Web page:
… while waiting for the KYRDYN® solution!
The KYRDYN engine, what benefits ?
The KYRDYN® engine suits implementation in trucks, buses ; agricultural, building and mining machinery ; ships, locomotives, generators ; etc.. Automotive use is technically possible and relevant as well, depending on the regulations regarding motor-cars powered by combustion engines, country by country.
Increasing the final efficiency by 5 points, i. e. from currently about 45 % to 50 % at the best point of operation of a truck engine, represents more than 10 % fuel savings. On a 38t long distance truck, currently burning 25-30 liters/100km (or yielding 8-10 mpg), such an increase represents a saving of at least 2.5 to 3 liters/100 km (about 1mpg), thus 12,500 to 15,000 liters after 500,000 km (3-4,000 gallons after 300,000 miles), so about 20-25,000 € savings (according to current fuel prices in western Europe) and…. 30-35 tons CO2 less in the atmosphere, wherever in the World.
Beyond fuel savings, a modern engine must meet or if possible exceed the emission standards in force, and more generally appear as exemplary in this respect. More specifically, it would be desirable to enhance the NOx elimination over currently available Diesels during the warming up phase and low load operation.
For a professional user, two main qualities expected from an industrial engine are, equally, a favourable operational expenditure (OpEx), which is closely connected to engine efficiency, and reliability. Of course, the engine should also exhibit advantages in terms of investment cost (Capital Expenditure, CapEx), space requirement, weight, noise, maintenance, etc..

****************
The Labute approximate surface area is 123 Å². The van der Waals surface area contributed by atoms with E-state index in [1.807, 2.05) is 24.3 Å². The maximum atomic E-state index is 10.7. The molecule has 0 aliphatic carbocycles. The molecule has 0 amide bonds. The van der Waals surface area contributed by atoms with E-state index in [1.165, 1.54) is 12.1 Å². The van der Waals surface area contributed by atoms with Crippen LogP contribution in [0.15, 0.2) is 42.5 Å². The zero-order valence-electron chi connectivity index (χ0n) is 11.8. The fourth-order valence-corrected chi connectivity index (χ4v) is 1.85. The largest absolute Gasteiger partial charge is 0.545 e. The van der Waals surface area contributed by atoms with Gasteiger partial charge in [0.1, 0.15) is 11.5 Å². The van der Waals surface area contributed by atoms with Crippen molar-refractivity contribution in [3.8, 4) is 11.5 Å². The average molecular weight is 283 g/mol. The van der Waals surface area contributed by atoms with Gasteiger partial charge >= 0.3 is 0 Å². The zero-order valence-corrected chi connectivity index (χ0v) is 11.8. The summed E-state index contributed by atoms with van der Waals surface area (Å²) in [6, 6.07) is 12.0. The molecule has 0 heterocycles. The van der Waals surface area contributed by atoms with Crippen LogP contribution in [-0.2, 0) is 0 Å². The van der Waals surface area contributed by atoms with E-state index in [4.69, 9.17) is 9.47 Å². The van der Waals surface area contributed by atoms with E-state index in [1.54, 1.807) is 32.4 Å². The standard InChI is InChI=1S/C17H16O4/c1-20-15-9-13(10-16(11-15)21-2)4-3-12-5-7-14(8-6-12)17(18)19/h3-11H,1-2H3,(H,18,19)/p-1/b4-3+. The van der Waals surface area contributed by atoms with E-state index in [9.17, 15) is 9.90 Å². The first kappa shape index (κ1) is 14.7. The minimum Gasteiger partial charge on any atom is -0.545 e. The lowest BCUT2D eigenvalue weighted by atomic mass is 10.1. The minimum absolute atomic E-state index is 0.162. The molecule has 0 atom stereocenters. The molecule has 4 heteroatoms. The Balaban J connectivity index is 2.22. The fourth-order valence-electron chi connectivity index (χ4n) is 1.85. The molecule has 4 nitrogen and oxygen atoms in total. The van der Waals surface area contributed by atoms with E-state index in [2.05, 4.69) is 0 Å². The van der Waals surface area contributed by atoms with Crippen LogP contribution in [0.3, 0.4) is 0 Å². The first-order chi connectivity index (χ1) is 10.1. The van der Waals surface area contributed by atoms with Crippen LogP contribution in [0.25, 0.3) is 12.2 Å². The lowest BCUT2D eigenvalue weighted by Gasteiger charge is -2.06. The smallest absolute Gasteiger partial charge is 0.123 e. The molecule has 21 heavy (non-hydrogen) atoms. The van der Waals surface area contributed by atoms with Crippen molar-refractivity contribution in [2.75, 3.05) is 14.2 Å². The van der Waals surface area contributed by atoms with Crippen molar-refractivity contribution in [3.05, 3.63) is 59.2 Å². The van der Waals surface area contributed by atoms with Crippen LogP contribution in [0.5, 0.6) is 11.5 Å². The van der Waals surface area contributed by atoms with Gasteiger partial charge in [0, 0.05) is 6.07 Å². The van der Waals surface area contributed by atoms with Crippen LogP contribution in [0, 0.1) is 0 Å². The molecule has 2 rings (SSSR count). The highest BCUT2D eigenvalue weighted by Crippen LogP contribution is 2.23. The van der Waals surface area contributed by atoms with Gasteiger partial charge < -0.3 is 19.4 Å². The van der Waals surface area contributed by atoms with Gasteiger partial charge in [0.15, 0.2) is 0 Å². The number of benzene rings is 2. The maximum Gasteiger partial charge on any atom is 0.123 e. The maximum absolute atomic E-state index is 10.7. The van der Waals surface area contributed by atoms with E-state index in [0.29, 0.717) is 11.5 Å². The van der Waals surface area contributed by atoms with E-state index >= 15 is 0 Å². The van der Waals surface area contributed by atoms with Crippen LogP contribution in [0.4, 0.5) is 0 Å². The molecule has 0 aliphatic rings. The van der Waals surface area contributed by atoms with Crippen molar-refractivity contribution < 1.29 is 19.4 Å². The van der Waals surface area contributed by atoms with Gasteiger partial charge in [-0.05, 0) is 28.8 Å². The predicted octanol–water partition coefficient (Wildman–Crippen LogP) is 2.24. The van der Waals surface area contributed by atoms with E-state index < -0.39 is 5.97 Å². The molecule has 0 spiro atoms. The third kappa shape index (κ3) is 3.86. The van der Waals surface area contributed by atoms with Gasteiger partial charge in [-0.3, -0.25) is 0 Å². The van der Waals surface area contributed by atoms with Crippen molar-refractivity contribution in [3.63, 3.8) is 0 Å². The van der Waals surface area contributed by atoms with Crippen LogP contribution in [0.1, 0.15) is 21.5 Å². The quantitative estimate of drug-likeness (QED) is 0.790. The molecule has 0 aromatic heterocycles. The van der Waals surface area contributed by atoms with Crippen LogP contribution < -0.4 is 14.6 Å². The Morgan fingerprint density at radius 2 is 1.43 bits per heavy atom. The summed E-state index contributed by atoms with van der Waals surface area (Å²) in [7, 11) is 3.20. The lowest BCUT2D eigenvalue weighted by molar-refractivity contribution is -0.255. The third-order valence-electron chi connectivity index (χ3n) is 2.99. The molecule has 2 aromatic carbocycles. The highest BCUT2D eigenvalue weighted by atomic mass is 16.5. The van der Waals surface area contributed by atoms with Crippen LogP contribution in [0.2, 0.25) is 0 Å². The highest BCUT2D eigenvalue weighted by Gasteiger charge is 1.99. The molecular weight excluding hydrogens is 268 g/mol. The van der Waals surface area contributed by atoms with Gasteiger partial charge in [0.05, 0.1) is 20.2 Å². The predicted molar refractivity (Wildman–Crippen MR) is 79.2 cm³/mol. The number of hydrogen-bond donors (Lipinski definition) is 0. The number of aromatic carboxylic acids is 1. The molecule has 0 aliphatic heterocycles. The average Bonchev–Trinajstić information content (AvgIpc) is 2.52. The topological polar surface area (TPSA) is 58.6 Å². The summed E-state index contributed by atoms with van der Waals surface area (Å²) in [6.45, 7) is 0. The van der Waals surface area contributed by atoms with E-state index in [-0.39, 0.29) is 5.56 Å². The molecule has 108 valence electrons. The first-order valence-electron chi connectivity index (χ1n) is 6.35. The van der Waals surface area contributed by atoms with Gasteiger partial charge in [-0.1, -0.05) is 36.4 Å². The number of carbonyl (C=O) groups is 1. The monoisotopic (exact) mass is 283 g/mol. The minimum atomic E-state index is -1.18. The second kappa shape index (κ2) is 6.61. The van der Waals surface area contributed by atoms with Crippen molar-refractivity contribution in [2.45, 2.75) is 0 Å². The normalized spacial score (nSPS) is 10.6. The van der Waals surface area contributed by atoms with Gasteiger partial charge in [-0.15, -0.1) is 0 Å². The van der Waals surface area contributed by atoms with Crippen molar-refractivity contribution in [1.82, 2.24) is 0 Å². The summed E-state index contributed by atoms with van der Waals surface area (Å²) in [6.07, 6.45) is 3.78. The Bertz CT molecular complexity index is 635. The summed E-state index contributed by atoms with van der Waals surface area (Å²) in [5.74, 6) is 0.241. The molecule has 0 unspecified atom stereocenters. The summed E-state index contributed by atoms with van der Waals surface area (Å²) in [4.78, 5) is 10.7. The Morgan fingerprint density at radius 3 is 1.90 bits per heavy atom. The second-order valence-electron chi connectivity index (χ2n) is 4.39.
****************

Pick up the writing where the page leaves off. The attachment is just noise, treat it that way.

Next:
For the manufacturer, a new engine technology should as far as possible allow the use of proven technologies and prior know-how, require no more than moderate industrial investments/adaptations, keep the manufacturing costs within limits, promise reliability and confidence among the clients, shorten the delay until commercialization. The new technology must allow a selling price which be at the same time competitive and profitable. Improved environmental properties are highly desirable.
Beyond its efficiency performances, the KYRDYN® engine brilliantly meets all the above-presented expectations:
- Conventional engine architecture is wholly kept.
- The additional components are essentially static.
- The additional manufacturing costs of the engine are almost ridiculous in view of the savings rendered possible during exploitation of the engine.
- The additional weight is reasonable and can be compensated by reducing the capacity of the fuel tanks without damaging the range, thanks to the reduced fuel consumption.
- The NOx are inherently better eliminated during operation under low load and during warming up of the engine.
The issue of conventional Diesel Engines efficiency
In a modern Diesel, the working gas (air or air + EGR) delivered by the compressor of the turbocharger is cooled down by a so-called intercooler before being allowed to enter the cylinder of the engine, where said gas is heated by compression, up to a temperature high enough for igniting the fuel injected at the end of the compression. The average combustion temperature, an essential parameter for the efficiency of the engine, lies somewhere between the temperature at the end of the compression and the peak temperature reached at the end of the combustion. The higher the load, the higher the peak temperature and the peak pressure.